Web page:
OLD NOTEBOOKS: East Anglia: Writing this in New Delhi, the winter chill has a familiarity; the cold-nose-sniffing days of UK winters long ago at the old house in East Anglia, before I had proper heating installed. A massive quantity of firewood; they cut down some Elms that had fallen over and all I had to do was chop it up with a long-handled axe. Thus, entire days were spent swinging axe, volumes of breathy vapour air then sitting by the fire. Everything that had to be done indoors was done there, next to the fire. A cup of Oolong tea placed for convenience on the edge of the hearth… cold fingers on warm porcelain.
And one day in particular, here in this low ceilinged house, staring at the flames, thinking I’ll have to go to the woodshed with the wheelbarrow again to get more logs. Walk through to the back door, not focused on anything but the task ahead, then for some reason there’s a joyful little skip at the wrong moment and I whack my head on the oak crossbeam protruding dangerously from the kitchen ceiling – the karma of wood fighting back… more like a sound than a feeling; an audible BONK! Fall to the floor, wow! Hands rise up and hold the head. It’s not an immediate pain; it’s an investigatory, how bad is it this time?
Stay there for a moment, inward searching directionalised towards the perceived centre where ‘self’ resides; awareness of the vulnerability of ‘head’ situated at the top of the body; eyes looking out, a world seen as if through a window at the front of the skull. Pause for a moment and consider the phenomenon of ‘me’ and the body I inhabit as a curious plurality; it’s not an ‘I’, it’s a ‘we’. I’m issuing commands and body just does what I tell it; addressing oneself as if ‘I’ were someone else: hmmm, the blunt-force trauma and brutality of the present moment… let it pass – get busy with something. Go upstairs and see if there’s a pair of gloves I can wear. The body obediently goes there because I’ve just told it do that.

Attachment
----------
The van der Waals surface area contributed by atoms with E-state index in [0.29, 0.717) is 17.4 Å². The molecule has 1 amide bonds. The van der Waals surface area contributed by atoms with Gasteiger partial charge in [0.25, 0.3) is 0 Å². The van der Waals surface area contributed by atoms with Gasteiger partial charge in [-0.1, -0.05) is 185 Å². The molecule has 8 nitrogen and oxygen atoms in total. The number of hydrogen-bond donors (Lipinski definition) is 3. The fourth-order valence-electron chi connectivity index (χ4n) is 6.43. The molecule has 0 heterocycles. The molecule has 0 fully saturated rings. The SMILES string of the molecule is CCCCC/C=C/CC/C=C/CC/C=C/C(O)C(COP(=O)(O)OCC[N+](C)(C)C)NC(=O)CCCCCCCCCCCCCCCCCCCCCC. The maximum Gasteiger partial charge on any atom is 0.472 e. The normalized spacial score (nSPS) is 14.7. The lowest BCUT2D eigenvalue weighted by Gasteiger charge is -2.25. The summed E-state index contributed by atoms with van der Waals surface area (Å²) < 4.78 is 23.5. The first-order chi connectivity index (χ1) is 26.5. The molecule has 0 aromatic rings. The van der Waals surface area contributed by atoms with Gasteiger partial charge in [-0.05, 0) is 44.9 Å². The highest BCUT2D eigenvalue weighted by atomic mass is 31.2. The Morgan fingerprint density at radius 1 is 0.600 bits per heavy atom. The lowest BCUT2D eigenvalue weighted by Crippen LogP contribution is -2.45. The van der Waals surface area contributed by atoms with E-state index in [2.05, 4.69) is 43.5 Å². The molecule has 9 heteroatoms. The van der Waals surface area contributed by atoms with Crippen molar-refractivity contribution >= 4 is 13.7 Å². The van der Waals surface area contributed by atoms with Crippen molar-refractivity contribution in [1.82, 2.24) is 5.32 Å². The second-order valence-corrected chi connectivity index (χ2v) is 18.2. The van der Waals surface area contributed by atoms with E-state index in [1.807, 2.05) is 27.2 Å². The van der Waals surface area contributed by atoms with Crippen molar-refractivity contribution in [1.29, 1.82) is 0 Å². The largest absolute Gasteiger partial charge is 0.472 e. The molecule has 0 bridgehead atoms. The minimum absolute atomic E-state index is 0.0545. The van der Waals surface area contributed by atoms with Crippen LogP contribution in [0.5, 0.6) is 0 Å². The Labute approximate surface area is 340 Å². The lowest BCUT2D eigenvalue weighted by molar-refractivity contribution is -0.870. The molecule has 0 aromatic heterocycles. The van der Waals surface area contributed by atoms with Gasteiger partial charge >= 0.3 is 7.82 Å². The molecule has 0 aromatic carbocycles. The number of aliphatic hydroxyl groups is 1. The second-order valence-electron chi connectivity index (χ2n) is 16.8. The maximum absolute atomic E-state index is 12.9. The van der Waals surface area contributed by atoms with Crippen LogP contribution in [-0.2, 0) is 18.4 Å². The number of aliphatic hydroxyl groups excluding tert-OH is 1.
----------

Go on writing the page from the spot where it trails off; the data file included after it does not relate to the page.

Stumbles along, gets to the staircase then up, step by step, plod, plod, plod. Get the gloves and stand there for a moment, looking through this ‘window’ as if from a position inside the skull, seeing things at eye-level, then down the length of the body to my feet standing on the step, and the steps below that, leading down, and down to the ground floor… plod, plod, plod, downstairs again; it seems like a long way.
Out along the garden to the wood shed and, instead of just gathering a few logs and going back, I decide to cut up some more. WHACK, axe cuts through wood in a pleasing way. WHACK… so what’s to be done about this low headroom situation? WHACK… again and again I’m caught by it, even though I know it’s there. WHACK… return to ‘the plan’: excavate the floor and lower the level by one step to create more headroom. WHACK… isn’t it satisfying how the wood splits and falls to either side of the axe blade, forming two piles of equal number. WHACK… everything comes in twos, and there’s this feeling of companionship; that good friend, the body. It has a familiar feel to it; the aches, pains, grumbles and squeaks. The wheelbarrow filled, I push it back to the fireside and the rest of the afternoon is spent planning how to dig up the floor…
“I am and the ‘I’ that I am, is aware that I am. This knowing of our own being – its knowing of itself – is the most familiar, intimate and obvious fact of experience and is shared by all.” [Rupert Spira]